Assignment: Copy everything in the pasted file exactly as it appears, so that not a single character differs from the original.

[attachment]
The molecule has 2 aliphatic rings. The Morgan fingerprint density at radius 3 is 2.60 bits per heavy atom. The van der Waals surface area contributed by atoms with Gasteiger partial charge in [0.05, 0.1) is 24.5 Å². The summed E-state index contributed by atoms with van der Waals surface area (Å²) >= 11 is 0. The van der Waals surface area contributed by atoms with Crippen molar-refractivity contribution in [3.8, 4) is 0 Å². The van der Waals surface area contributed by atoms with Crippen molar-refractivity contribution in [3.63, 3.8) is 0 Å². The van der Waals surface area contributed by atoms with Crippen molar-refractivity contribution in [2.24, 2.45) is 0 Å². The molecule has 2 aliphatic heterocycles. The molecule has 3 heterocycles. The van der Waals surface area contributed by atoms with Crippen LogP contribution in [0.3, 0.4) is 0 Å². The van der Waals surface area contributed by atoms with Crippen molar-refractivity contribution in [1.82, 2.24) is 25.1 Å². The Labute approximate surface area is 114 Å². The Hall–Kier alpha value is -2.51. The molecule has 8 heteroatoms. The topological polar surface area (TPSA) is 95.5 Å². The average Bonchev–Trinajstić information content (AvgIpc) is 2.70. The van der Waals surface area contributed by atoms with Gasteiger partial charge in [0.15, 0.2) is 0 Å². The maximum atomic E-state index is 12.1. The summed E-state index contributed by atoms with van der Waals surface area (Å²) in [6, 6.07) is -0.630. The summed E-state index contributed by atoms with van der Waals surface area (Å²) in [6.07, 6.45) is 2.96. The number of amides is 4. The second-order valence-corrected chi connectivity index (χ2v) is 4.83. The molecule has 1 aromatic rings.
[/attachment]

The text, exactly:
The molecule has 2 aliphatic rings. The Morgan fingerprint density at radius 3 is 2.60 bits per heavy atom. The van der Waals surface area contributed by atoms with Gasteiger partial charge in [0.05, 0.1) is 24.5 Å². The summed E-state index contributed by atoms with van der Waals surface area (Å²) >= 11 is 0. The van der Waals surface area contributed by atoms with Crippen molar-refractivity contribution in [3.8, 4) is 0 Å². The van der Waals surface area contributed by atoms with Crippen molar-refractivity contribution in [3.63, 3.8) is 0 Å². The van der Waals surface area contributed by atoms with Crippen molar-refractivity contribution in [2.24, 2.45) is 0 Å². The molecule has 2 aliphatic heterocycles. The molecule has 3 heterocycles. The van der Waals surface area contributed by atoms with Crippen LogP contribution in [0.3, 0.4) is 0 Å². The van der Waals surface area contributed by atoms with Crippen molar-refractivity contribution in [1.82, 2.24) is 25.1 Å². The Labute approximate surface area is 114 Å². The Hall–Kier alpha value is -2.51. The molecule has 8 heteroatoms. The topological polar surface area (TPSA) is 95.5 Å². The average Bonchev–Trinajstić information content (AvgIpc) is 2.70. The van der Waals surface area contributed by atoms with Gasteiger partial charge in [0.15, 0.2) is 0 Å². The maximum atomic E-state index is 12.1. The summed E-state index contributed by atoms with van der Waals surface area (Å²) in [6, 6.07) is -0.630. The summed E-state index contributed by atoms with van der Waals surface area (Å²) in [6.07, 6.45) is 2.96. The number of amides is 4. The second-order valence-corrected chi connectivity index (χ2v) is 4.83. The molecule has 1 aromatic rings.